Acute inflammatory lesions of the umbilical cord, along with acute inflammation of the chorionic surface blood vessels (acute chorionic vasculitis), represent the histologic hallmark of the fetal inflammatory response syndrome, a condition characterized by elevated fetal plasma levels of interleukin-6 (IL-6) and associated with preterm labour and perinatal morbidity. Acute inflammation of the umbilical cord is characterized by infiltration of fetal neutrophils into the umbilical vein (acute phlebitis) umbilical arteries (acute arteritis) and/or Wharton’s jelly. Candida species infection is associated with a characteristic pattern of umbilical cord inflammation, which has been described as peripheral funisitis. Acute funisitis is more frequent in preterm compared to term neonates and is more likely to be associated with adverse outcomes in the preterm neonates, including congenital sepsis and cerebral palsy. Furthermore, acute funisitis in preterm neonates is more likely to include acute arteritis (stage 2) and to be associated with higher fetal levels of IL-6.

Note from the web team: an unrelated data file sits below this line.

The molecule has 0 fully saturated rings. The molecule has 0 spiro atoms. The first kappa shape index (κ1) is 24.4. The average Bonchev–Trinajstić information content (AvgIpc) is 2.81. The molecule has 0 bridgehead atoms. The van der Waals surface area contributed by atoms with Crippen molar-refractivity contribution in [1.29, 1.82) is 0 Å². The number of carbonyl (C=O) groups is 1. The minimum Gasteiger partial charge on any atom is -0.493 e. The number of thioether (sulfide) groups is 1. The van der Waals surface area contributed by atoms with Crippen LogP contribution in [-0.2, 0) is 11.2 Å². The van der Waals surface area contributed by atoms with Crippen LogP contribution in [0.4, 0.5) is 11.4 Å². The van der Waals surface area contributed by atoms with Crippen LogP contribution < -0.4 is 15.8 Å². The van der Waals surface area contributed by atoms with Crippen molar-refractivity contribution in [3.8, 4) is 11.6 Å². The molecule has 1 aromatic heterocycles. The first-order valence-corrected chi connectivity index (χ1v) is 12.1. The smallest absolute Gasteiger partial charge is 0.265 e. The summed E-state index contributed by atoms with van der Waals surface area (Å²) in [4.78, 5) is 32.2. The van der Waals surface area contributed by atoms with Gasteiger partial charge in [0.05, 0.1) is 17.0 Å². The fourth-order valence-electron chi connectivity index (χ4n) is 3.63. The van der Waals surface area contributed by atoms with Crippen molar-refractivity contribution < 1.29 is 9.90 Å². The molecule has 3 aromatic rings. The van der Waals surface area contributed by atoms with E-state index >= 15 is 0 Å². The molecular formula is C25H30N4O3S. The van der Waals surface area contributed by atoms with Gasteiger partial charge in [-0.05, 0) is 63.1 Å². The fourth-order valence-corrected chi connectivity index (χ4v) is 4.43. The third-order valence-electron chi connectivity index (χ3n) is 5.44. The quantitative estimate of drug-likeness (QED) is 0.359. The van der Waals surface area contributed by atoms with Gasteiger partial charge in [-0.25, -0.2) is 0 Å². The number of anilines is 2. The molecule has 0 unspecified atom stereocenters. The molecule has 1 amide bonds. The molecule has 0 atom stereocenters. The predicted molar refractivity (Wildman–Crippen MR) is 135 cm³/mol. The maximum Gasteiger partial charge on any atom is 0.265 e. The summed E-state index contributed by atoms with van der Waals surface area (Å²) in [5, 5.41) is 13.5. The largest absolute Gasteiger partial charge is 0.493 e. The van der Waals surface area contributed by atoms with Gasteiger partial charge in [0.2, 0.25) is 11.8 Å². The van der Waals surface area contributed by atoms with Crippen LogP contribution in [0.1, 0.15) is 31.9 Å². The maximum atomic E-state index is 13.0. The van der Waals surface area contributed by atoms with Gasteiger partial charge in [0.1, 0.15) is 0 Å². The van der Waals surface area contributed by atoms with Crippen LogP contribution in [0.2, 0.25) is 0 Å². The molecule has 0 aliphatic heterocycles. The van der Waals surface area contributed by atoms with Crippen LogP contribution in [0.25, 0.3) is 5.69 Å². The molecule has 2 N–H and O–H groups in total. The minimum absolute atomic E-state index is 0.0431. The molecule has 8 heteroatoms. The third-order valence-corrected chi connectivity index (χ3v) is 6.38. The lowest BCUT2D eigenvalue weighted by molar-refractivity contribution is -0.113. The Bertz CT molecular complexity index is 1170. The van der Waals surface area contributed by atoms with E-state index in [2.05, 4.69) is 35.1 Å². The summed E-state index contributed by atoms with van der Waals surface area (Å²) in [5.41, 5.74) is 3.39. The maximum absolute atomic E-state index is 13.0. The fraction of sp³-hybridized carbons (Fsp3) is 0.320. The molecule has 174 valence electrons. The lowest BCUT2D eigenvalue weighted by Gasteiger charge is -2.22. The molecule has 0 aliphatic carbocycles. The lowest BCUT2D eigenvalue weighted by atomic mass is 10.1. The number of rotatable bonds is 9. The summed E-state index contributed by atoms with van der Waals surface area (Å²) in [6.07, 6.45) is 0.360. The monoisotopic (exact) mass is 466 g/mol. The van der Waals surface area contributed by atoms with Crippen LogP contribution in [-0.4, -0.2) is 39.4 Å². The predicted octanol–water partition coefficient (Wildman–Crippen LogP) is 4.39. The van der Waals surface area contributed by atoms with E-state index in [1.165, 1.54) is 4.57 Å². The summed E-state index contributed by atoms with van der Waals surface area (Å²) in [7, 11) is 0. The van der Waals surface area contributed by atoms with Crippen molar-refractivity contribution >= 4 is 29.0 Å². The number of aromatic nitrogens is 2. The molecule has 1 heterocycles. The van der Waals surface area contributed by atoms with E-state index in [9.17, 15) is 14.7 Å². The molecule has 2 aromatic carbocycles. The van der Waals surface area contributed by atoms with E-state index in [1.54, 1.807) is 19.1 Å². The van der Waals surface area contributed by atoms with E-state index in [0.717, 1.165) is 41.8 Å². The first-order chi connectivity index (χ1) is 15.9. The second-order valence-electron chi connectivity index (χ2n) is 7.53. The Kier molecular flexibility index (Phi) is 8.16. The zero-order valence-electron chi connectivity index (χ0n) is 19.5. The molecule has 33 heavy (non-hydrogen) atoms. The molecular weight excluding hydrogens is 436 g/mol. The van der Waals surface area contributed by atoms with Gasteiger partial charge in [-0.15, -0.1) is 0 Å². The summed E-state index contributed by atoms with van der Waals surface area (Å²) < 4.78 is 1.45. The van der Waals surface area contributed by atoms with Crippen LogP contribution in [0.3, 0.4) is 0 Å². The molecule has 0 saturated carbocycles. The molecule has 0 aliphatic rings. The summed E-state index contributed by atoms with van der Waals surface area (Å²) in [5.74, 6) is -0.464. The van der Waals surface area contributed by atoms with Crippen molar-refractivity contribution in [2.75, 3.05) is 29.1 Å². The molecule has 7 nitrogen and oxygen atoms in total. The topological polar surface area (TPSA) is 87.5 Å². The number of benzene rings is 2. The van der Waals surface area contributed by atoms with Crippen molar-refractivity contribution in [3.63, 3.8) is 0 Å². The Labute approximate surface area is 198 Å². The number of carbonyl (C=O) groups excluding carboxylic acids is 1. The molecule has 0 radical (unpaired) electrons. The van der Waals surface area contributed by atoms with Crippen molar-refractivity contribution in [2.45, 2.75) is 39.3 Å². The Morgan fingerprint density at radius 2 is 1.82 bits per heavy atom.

KeywordsAcute funisitis Acute arteritis Acute phlebitis Chorionic vasculitis Peripheral funisitis Candida funisitis Necrotising funisitis Interleukin-6 Fetal inflammatory response
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